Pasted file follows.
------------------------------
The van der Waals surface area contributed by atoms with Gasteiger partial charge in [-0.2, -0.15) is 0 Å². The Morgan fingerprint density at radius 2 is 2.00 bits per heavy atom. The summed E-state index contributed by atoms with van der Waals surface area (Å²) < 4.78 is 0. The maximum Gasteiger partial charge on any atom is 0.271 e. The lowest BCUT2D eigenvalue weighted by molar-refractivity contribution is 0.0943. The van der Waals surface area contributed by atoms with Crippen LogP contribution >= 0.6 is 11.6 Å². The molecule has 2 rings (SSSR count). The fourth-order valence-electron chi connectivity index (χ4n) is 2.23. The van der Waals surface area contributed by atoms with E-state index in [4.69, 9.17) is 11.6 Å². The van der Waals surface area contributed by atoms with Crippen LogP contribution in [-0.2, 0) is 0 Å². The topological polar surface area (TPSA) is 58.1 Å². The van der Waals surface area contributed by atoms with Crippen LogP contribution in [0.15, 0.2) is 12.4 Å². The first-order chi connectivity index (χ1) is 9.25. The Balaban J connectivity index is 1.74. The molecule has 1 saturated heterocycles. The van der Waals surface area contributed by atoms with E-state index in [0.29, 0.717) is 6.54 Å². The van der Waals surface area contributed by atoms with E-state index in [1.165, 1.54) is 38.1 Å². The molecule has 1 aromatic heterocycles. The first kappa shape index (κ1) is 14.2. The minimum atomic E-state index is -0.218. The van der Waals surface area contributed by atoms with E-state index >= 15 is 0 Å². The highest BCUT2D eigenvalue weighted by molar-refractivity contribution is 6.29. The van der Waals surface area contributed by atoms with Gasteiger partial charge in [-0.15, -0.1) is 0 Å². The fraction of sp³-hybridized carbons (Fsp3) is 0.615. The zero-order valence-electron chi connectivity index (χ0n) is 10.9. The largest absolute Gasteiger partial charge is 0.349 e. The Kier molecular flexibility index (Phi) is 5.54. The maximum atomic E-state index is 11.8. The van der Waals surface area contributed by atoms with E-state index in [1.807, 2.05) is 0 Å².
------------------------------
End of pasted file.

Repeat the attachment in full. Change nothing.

The van der Waals surface area contributed by atoms with Gasteiger partial charge in [-0.2, -0.15) is 0 Å². The Morgan fingerprint density at radius 2 is 2.00 bits per heavy atom. The summed E-state index contributed by atoms with van der Waals surface area (Å²) < 4.78 is 0. The maximum Gasteiger partial charge on any atom is 0.271 e. The lowest BCUT2D eigenvalue weighted by molar-refractivity contribution is 0.0943. The van der Waals surface area contributed by atoms with Crippen LogP contribution >= 0.6 is 11.6 Å². The molecule has 2 rings (SSSR count). The fourth-order valence-electron chi connectivity index (χ4n) is 2.23. The van der Waals surface area contributed by atoms with E-state index in [4.69, 9.17) is 11.6 Å². The van der Waals surface area contributed by atoms with Crippen LogP contribution in [-0.2, 0) is 0 Å². The topological polar surface area (TPSA) is 58.1 Å². The van der Waals surface area contributed by atoms with Crippen LogP contribution in [0.15, 0.2) is 12.4 Å². The first-order chi connectivity index (χ1) is 9.25. The Balaban J connectivity index is 1.74. The molecule has 1 saturated heterocycles. The van der Waals surface area contributed by atoms with E-state index in [0.29, 0.717) is 6.54 Å². The van der Waals surface area contributed by atoms with E-state index in [1.165, 1.54) is 38.1 Å². The molecule has 1 aromatic heterocycles. The first kappa shape index (κ1) is 14.2. The minimum atomic E-state index is -0.218. The van der Waals surface area contributed by atoms with E-state index >= 15 is 0 Å². The highest BCUT2D eigenvalue weighted by molar-refractivity contribution is 6.29. The van der Waals surface area contributed by atoms with Gasteiger partial charge in [-0.15, -0.1) is 0 Å². The fraction of sp³-hybridized carbons (Fsp3) is 0.615. The zero-order valence-electron chi connectivity index (χ0n) is 10.9. The largest absolute Gasteiger partial charge is 0.349 e. The Kier molecular flexibility index (Phi) is 5.54. The maximum atomic E-state index is 11.8. The van der Waals surface area contributed by atoms with E-state index in [1.807, 2.05) is 0 Å².